You can tell when Chris Wilder really likes someone or something because he uses the word “proper”.
Like Chris himself, “proper” is straightforward and to the point.
According to Chris, Wigan’s Paul Cook is a proper manager, as are Neil Harris and Mick McCarthy.
They are all, like Chris, honest and straight-talking, never resorting to platitudes.
When the time comes that Wilder leaves United, which he will, but hopefully many years’ from now, I wouldn’t mind if Cook became United’s manager, if only so we have the gruffest-voiced manager in the league.
Like Wilder, Cook has come up the hard way, spending time at Southport, Sligo Rovers and Accrington Stanley.
Then Chesterfield – when they were better run than they are now – took a gamble in appointing Cook, but it didn’t half pay off – promotion was followed by a League One play-off place. Look what’s happened to them since he left.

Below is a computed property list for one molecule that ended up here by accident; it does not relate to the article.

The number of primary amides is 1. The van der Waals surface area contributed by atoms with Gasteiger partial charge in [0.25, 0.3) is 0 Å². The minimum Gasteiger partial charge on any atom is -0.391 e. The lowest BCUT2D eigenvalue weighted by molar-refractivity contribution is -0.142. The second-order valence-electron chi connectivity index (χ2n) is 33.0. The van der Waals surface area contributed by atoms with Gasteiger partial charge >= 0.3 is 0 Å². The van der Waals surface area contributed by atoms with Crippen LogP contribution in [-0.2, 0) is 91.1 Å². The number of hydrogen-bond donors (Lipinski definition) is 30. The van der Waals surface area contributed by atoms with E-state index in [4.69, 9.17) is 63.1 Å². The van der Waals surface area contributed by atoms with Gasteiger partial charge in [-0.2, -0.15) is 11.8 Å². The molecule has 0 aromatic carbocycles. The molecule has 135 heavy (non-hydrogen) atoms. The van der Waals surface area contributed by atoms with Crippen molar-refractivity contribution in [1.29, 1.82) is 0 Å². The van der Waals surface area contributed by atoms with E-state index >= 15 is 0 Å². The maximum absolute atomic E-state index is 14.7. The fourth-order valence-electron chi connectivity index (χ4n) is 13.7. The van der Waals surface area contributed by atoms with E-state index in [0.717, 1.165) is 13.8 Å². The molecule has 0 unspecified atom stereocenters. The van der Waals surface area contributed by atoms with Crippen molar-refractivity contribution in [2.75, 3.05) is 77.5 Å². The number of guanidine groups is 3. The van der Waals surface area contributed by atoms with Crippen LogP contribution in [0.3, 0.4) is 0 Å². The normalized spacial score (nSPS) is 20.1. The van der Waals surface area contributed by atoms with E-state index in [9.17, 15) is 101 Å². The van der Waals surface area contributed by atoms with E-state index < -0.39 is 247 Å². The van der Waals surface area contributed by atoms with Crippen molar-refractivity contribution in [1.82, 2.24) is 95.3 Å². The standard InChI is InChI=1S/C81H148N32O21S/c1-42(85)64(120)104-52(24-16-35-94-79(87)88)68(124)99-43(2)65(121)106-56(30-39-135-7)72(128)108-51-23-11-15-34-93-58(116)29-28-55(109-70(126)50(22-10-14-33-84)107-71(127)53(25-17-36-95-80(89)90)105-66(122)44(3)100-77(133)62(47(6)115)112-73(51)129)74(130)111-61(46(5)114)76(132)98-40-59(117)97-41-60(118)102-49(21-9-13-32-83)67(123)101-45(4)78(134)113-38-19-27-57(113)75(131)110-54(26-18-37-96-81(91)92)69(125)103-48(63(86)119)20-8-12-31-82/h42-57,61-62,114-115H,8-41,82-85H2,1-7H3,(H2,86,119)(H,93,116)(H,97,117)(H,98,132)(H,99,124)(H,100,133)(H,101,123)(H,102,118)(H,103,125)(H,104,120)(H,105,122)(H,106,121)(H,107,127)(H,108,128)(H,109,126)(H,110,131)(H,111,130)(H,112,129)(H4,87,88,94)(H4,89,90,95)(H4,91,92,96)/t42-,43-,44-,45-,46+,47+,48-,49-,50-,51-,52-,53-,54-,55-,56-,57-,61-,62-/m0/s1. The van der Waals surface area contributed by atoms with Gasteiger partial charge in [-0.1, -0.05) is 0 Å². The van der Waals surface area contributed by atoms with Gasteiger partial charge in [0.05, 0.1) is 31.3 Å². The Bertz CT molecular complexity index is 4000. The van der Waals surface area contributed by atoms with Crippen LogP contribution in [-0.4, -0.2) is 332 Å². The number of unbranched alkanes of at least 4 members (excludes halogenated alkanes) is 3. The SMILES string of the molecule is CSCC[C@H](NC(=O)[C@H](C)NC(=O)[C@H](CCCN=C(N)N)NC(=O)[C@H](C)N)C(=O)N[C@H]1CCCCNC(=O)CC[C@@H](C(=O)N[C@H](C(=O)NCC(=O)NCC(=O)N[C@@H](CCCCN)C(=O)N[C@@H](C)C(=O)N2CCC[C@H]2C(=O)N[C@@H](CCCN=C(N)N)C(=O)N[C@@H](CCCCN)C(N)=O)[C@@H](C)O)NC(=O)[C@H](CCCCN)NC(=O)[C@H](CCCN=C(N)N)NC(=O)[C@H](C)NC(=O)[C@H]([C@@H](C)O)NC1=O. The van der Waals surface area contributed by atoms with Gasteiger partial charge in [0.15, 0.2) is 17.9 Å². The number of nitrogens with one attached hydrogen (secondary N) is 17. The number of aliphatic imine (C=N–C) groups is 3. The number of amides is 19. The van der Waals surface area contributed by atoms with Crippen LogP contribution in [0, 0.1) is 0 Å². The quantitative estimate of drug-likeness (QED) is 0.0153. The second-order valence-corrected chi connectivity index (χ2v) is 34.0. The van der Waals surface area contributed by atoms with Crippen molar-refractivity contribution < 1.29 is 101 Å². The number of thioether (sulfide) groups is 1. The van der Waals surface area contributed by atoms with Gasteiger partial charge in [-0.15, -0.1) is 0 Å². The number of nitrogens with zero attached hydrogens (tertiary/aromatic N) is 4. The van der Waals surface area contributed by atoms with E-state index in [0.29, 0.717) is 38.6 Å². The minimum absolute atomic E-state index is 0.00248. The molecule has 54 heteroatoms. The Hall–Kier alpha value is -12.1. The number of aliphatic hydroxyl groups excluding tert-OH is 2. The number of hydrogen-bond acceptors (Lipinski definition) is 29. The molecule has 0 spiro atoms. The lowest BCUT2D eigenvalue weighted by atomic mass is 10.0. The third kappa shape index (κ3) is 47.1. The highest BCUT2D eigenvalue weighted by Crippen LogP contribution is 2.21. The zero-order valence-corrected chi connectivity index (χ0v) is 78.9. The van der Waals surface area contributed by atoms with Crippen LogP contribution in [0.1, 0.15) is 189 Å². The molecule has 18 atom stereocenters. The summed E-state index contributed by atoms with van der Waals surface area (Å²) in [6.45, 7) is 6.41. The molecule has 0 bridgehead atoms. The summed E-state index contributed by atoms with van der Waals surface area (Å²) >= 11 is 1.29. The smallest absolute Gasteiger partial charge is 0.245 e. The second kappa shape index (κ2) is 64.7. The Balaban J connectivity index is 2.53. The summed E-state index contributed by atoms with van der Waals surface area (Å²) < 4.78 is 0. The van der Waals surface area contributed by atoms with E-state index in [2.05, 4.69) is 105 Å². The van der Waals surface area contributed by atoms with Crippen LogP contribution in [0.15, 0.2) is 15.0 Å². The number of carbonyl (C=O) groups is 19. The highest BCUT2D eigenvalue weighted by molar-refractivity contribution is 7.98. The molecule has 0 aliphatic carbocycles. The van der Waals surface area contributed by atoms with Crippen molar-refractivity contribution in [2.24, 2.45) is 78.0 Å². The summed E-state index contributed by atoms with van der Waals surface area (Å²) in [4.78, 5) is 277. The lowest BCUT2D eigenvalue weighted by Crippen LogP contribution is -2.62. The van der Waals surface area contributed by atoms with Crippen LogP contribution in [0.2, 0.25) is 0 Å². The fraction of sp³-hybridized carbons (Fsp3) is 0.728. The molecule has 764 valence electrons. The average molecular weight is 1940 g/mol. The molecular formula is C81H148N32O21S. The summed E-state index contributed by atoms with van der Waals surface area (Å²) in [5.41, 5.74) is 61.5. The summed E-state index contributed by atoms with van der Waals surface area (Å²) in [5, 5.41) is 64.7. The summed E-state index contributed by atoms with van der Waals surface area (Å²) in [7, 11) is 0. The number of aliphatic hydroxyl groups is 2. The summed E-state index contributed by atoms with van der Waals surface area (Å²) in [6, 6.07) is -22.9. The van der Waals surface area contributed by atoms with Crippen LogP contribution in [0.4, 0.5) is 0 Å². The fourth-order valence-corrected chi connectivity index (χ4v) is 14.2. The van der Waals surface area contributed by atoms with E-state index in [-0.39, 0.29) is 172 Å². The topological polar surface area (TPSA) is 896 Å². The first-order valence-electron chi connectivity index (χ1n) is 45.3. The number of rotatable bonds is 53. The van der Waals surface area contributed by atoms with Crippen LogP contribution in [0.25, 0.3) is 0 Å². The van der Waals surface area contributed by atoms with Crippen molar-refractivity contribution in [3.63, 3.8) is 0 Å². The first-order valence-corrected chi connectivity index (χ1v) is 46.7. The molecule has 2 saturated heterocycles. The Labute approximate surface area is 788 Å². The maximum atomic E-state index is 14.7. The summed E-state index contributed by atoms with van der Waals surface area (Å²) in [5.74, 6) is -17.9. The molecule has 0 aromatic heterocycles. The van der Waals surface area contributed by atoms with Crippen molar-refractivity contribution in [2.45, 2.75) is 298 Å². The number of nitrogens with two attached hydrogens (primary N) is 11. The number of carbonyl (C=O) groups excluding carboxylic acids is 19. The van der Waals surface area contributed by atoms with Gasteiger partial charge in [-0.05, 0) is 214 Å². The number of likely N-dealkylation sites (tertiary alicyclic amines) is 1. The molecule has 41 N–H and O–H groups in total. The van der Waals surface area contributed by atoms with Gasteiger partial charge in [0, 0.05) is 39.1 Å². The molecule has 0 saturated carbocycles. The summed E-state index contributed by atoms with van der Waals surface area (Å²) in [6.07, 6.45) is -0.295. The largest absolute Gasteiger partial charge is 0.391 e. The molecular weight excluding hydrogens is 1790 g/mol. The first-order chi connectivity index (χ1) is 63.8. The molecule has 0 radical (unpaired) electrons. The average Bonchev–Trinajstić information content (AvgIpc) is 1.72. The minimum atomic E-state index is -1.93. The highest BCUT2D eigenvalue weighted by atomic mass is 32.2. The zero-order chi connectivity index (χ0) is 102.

Dropping down a division to Portsmouth might have surprised some, but Cook knew that Chesterfield had peaked and Pompey, a much bigger club, were on their way back.
Another promotion brought interest from Wigan, and, guess what, he got them promoted too.
And he continues to take Wigan in the right direction; I can see them challenging for a return to the Premier League next season.
He’ll be catching Neil Warnock up for promotions before he retires.
Incidentally, now that Dean Smith has left Brentford, the three longest serving managers in the Championship are the three who won promotion from League One in 2016/17.
Of course, a recent promotion earns you a bit of leeway when, like Bolton and Millwall, your team is struggling, but it emphasises the short-termism prevalent elsewhere in this division.